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French retirement reform passes; Fillon kept as PM; strikes for Nov. 23

November 14th, 2010 No comments

I write for Bonjour Paris and this week have this article about the French retirement reform passing. Be sure to check out Bonjour Paris.

Excerpts from my article below:

After two months that saw many days of strike action (sometimes marred by violence) by unions, schools and others opposed to the French government’s retirement reform, it has become law. President Nicolas Sarkozy had given ground on certain areas, such as easing pension requirements for working mothers and those who work in arduous, labor-intensive jobs.

But he did not give in to union demands to keep the retirement age at 60 and the age for full pension at 65, instead remaining determined to raise these to 62 and 67, respectively. Business newspapers give an in-depth look into the details of the pension law (in French).

In the end he succeeded, despite strike action, because of many factors including a special parliamentary procedure that did not allow for debate on each amendment and thus facilitated voting on the proposed bill in the Sénat and Assemblée Nationale. Another reason is that strikes in France do not have the power they used to, with a legal minimum service in schools and in transportation making life less difficult for everyday people. The Paris metro operated during the heat of the strike.

He succeeded in this reform where past French presidents attempting it had failed because of giving in to strike pressure. But what has this done for his popularity and chances of being re-elected in 2012?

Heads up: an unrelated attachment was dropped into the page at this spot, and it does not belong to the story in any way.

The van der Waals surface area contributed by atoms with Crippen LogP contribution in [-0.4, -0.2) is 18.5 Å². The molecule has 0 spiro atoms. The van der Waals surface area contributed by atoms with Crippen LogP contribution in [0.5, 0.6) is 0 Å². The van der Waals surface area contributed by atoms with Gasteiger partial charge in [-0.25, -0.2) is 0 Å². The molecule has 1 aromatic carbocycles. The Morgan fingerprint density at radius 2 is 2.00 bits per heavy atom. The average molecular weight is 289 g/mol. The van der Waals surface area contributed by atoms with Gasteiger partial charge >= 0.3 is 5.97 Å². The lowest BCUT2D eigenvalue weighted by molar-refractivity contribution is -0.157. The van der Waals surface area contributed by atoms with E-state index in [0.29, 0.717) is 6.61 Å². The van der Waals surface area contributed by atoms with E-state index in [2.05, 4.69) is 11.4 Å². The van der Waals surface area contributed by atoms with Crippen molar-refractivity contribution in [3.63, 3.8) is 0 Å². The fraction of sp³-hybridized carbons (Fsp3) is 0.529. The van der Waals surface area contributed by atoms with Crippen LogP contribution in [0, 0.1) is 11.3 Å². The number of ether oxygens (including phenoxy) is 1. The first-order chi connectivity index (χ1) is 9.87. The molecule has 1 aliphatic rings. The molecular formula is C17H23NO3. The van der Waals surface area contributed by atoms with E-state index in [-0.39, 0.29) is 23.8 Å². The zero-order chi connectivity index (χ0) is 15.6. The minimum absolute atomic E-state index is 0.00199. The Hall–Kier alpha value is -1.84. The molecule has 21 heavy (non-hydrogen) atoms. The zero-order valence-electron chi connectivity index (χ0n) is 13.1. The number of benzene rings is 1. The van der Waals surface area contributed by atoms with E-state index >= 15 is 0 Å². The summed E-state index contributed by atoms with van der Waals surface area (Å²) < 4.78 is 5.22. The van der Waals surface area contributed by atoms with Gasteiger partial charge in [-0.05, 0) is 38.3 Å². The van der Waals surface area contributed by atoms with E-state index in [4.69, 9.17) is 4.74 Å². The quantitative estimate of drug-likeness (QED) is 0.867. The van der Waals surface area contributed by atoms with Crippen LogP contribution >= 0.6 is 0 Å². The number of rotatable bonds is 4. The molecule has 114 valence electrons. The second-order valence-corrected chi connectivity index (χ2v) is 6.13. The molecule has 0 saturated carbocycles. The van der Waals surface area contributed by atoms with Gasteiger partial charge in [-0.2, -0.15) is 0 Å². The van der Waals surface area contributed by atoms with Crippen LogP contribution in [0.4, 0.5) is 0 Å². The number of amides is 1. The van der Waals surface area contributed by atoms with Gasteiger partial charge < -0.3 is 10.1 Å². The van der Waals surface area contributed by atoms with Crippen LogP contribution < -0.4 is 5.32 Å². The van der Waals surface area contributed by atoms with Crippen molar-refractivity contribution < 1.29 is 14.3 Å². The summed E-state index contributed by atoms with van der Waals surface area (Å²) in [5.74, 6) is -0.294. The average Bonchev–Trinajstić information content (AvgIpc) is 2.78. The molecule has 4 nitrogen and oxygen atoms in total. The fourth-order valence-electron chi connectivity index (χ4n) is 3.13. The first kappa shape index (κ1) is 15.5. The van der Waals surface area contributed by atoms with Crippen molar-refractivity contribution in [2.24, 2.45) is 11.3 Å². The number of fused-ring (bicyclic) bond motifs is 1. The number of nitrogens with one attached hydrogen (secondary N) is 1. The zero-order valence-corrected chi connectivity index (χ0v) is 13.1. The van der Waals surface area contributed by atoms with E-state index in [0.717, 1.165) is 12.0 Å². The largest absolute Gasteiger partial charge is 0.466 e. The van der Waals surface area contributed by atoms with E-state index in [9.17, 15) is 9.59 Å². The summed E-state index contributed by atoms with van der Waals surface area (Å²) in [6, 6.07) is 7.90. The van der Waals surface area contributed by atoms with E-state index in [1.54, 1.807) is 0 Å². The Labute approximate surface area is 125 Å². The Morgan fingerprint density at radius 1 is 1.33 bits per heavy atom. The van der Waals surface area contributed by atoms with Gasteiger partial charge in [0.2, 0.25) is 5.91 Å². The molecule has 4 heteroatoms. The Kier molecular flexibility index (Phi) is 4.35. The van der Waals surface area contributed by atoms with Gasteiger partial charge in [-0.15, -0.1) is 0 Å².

The BBC reports that it has certainly undermined his approval ratings.

In the midst of this lack of popularity, Sarkozy is planning a TV address on Nov. 18 to announce a cabinet reshuffling, with Prime Minister François Fillon being kept in place (having been reappointed to the position today after resigning from it only yesterday) but other ministers to be changed, a traditional move by the presidency to regain popularity. But the unions are still calling for strike action Nov. 23. Although aware that they will likely accomplish nothing against what is already law, they are already preparing action on other measures to keep momentum going, like work insurance, complementary pensions, youth unemployment problems, etc.

For now, Sarkozy has won the battle. But will he win the war? We’ll have to see. The definitive answer will come in 2012.

French reform likely to pass despite threat of ongoing strikes

September 24th, 2010 No comments

In the wake of the second round of strikes on Sep. 23 after Sep. 7, unions are calling for continued protest against French government plans to raise the retirement age from 60 to 62, and 65 to 67 for full pension access, among other details in a large, long-overdue reform of the retirement and pension system.

Labor Minister Eric Woerth said that the strike movement was not as big on Sep. 23 and was in effect waning. Of course there was much divergence on analysis of participation, between 1 and 3 million protesting (from police estimates to union estimates). This is often the case.

As the reform text will most likely be passed in the Senate Oct. 5, after having already been approved by the Assemblée Nationale, most French people realize that these protests will not change the government’s core policy proposals. In a Figaro poll, nearly 85% of people out of more than 31,000 said that the “retirement reform would come to fruition despite the strikes and protests”.

But the left is not backing down and Socialist Party head and Lille mayor Martine Aubry has vowed that if the Socialists win the presidency in 2012, they will bring retirement back to 60. For now, the unions are speaking about October strikes possibly affecting weekend traffic. They do not want to give up just yet.

We’ll see how this plays out. In the event of continued strikes, stay tuned to American Expat in France.

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